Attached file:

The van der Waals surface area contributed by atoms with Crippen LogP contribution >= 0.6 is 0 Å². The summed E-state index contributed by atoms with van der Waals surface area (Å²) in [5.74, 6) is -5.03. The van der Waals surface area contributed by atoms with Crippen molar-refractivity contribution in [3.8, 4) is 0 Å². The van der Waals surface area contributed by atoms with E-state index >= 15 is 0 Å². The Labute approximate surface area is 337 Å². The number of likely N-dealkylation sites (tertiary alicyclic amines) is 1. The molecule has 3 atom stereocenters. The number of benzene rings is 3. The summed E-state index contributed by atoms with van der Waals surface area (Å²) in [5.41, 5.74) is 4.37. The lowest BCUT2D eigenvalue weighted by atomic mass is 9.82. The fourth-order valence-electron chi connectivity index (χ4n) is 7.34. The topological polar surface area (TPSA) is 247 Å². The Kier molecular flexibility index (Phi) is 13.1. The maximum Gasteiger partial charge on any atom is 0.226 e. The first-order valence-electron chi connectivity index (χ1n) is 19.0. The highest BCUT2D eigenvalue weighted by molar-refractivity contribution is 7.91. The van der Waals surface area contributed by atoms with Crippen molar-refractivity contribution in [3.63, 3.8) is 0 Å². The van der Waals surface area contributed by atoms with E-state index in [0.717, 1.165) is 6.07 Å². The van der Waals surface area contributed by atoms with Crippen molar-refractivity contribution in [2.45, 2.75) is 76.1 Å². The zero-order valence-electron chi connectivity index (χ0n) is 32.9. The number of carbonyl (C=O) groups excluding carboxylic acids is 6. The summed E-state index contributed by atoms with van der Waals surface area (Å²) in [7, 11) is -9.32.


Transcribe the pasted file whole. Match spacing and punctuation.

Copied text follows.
The van der Waals surface area contributed by atoms with Crippen LogP contribution >= 0.6 is 0 Å². The summed E-state index contributed by atoms with van der Waals surface area (Å²) in [5.74, 6) is -5.03. The van der Waals surface area contributed by atoms with Crippen molar-refractivity contribution in [3.8, 4) is 0 Å². The van der Waals surface area contributed by atoms with E-state index >= 15 is 0 Å². The Labute approximate surface area is 337 Å². The number of likely N-dealkylation sites (tertiary alicyclic amines) is 1. The molecule has 3 atom stereocenters. The number of benzene rings is 3. The summed E-state index contributed by atoms with van der Waals surface area (Å²) in [5.41, 5.74) is 4.37. The lowest BCUT2D eigenvalue weighted by atomic mass is 9.82. The fourth-order valence-electron chi connectivity index (χ4n) is 7.34. The topological polar surface area (TPSA) is 247 Å². The Kier molecular flexibility index (Phi) is 13.1. The maximum Gasteiger partial charge on any atom is 0.226 e. The first-order valence-electron chi connectivity index (χ1n) is 19.0. The highest BCUT2D eigenvalue weighted by molar-refractivity contribution is 7.91. The van der Waals surface area contributed by atoms with Crippen molar-refractivity contribution in [3.63, 3.8) is 0 Å². The van der Waals surface area contributed by atoms with E-state index in [0.717, 1.165) is 6.07 Å². The van der Waals surface area contributed by atoms with Crippen molar-refractivity contribution in [2.45, 2.75) is 76.1 Å². The zero-order valence-electron chi connectivity index (χ0n) is 32.9. The number of carbonyl (C=O) groups excluding carboxylic acids is 6. The summed E-state index contributed by atoms with van der Waals surface area (Å²) in [7, 11) is -9.32.